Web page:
Doing it All in Inuvik

Flying from Old Crow to Inuvik I managed to snag a window seat away from the wing, but it was an overcast day so I wasn’t able to glimpse the scenery below too often. When I did, somewhere over the border between the Yukon and the NWT, it looked pretty unforgiving and I couldn’t help but think of some of the crash stories I’d been hearing during my research.

When I landed at Inuvik airport I felt a bit “bushed” – which people warned me I might feel after 2 months in wintertime Dawson. But after two days in Old Crow? But sure enough, the sight of a luggage carousel in the airport and the hustle and bustle of an airport with multiple flight agents and a restaurant, was a little overwhelming.

Luckily Kyle Kisoun Taylor of Up North Tours came to pick me up (along with his adorable daughter), and they whisked me off to my hotel. Having no idea what to expect at the Nova Inn at the edge of town, I was very impressed with the room and the common area. A word to the wise, though: call them directly for their $99 rate – it’s a minimum of $135 if you book online from what I could see.

Before I left the airport, however, Kyle’s friend Chris appeared looking for someone to sub for a curling game that evening. Kyle, with a daughter in arms and baby at home, had a very good excuse not to. Me, the unsuspecting writer fresh of the plane? No excuse at all, especially when I was informed that this curling team was made up of pilots and that I would be blocked from interviewing unless I played. Blackmail? Maybe. Did I play? Darn right. Anything for my research!

We didn’t win, but we didn’t lose too badly, and by the time I had my ‘loser’s beer’ in hand, I was chatting with folks from Gwich’in Helicopters and Aklak Air. I also got a grand tour of the Inuvik nightlife with my new friends: the Shivers Lounge, the legendary Mad Trapper Pub, and then on to someone’s house. I got home long after the carriage turned into a pumpkin but luckily Inuvik has a thriving taxi service and you can get anywhere in town for only $5!

The next evening my new friends invited me over for the best northern-mexican fusion meal ever: moose burritos with home-made tortillas and salsa. I got to help grind up the moose meat, which the boys had hunted last spring. They’d just bagged another one and so it was time to make some room in the freezer. Glad to help by filling my hollow leg!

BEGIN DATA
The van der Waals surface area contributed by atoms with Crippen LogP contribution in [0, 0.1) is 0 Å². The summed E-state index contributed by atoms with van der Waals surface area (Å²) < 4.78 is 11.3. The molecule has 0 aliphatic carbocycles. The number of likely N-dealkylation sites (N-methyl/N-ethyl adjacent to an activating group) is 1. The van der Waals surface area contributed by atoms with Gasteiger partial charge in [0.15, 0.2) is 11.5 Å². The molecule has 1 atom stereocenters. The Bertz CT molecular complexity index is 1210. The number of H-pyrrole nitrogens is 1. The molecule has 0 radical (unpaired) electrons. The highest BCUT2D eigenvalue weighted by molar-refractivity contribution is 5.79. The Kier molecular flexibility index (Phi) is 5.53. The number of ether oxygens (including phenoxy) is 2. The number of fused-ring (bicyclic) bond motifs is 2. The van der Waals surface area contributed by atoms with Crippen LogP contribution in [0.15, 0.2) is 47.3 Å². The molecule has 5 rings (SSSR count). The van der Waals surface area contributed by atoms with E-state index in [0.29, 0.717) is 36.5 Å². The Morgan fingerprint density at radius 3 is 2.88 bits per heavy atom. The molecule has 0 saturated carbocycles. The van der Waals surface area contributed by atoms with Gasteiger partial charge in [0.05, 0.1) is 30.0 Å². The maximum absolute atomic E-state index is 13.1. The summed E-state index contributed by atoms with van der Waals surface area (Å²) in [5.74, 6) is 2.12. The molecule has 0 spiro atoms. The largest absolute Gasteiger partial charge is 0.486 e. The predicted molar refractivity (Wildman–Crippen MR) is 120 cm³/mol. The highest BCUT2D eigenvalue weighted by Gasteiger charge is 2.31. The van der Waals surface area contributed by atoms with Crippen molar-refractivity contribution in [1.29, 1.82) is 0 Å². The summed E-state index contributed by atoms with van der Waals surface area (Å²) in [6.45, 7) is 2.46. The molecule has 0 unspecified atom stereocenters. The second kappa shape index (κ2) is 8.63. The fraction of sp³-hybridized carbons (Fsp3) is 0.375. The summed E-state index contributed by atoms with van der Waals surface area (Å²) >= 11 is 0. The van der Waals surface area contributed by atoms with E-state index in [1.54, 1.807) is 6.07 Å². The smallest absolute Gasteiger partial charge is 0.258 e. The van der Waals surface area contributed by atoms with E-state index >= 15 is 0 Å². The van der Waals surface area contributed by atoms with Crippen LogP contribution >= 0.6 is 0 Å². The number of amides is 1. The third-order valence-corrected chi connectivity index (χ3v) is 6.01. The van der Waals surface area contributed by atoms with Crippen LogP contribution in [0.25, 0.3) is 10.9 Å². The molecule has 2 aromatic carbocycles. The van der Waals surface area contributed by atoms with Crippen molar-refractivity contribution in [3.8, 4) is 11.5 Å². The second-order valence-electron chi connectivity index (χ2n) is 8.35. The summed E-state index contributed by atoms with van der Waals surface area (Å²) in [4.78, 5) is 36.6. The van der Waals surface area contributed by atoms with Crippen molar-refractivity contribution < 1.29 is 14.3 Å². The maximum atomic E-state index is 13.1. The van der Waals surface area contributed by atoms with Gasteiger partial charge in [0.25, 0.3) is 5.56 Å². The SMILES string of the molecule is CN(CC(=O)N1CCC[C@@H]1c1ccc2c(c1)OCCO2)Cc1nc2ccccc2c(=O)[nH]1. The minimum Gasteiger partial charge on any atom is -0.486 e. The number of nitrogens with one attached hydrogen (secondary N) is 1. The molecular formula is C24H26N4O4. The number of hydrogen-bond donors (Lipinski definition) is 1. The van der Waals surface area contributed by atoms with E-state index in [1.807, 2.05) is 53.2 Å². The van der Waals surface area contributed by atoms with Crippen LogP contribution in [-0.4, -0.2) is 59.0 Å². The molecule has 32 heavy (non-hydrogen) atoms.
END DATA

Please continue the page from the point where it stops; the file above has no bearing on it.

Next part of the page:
After learning I’d never been hunting or driven the Dempster Highway before, I was invited to join in another adventure on Sunday. When we left Inuvik it was about 9am and still twilight but relatively clear.

There were six of us piled into Kylik’s extended cab truck and we pulled a trailer with a skidoo and tobaggan in case they bagged something big. As you can see, we also had a couple of spare tires, spare gas, along with hunting paraphenalia. The Dempster is one of Canada’s most scenic drives, but also one of its most treacherous. Just ask the folks on Ice Road Truckers.


A few hours into the drive, one of the reasons for this was apparent: the speed and ferocity of weather systems moving between mountain passes. We went from clear weather to a few flakes to outright whiteout conditions with 100km/hr gusts. Like the caribou, moose, and other big game, we decided to escape the weather.

A few hours later we were back in the outskirts of Inuvik and the weather was overcast but pretty warm. We decided to stretch our legs at this recreation spot and possibly sight some dinner. No such luck. After a short snowmobile ride and hike up a hill I was presented with my next Inuvik challenge, though: shoot my first gun.

Growing up in the wilds of suburban Ottawa, I’d never had the need or opportunity (or desire, for that matter). I went to the library, the mall, the bowling alley – not the shooting range. Even when I lived in Wyoming I didn’t practice my right to bear arms. But when hanging out in Inuvik you do as the Inuvialuit do, and when someone hands you a 12-gauge shotgun, you shoot it. (For the record, I kind of liked it even though it was very loud, the retort against my cheek hurt, and I could barely lift it. But look at me: I’m rambo-barbie!)

My final morning in town I was treated to a tour of the Gwich’in Helicopters base, which was really neat. A partner of Yellowknife-based Great Slave Helicopters, Gwich’in mostly serves oil and gas interests in the region but is often called for medevac and other operations.

I also got to see some of the town’s most recognizable landmarks, like the igloo church built in 1960.
I didn’t see any dog teams in town, but folks had already started driving their skidoos on the roadsides It was early October. Oh, and -21 with the windchill the morning I left. I can only imagine what it’s like during their roughly 30 days of darkness in December but this Tropicana commercial helps to paint a picture…

This may be a bit of a rough, frontier town, but if you can fall into the right hands you will have no shortage of northern hospitality. A good first bet: call Kylik and tell him I sent you!

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© 2011 Danielle Metcalfe-Chenail. All Rights Reserved.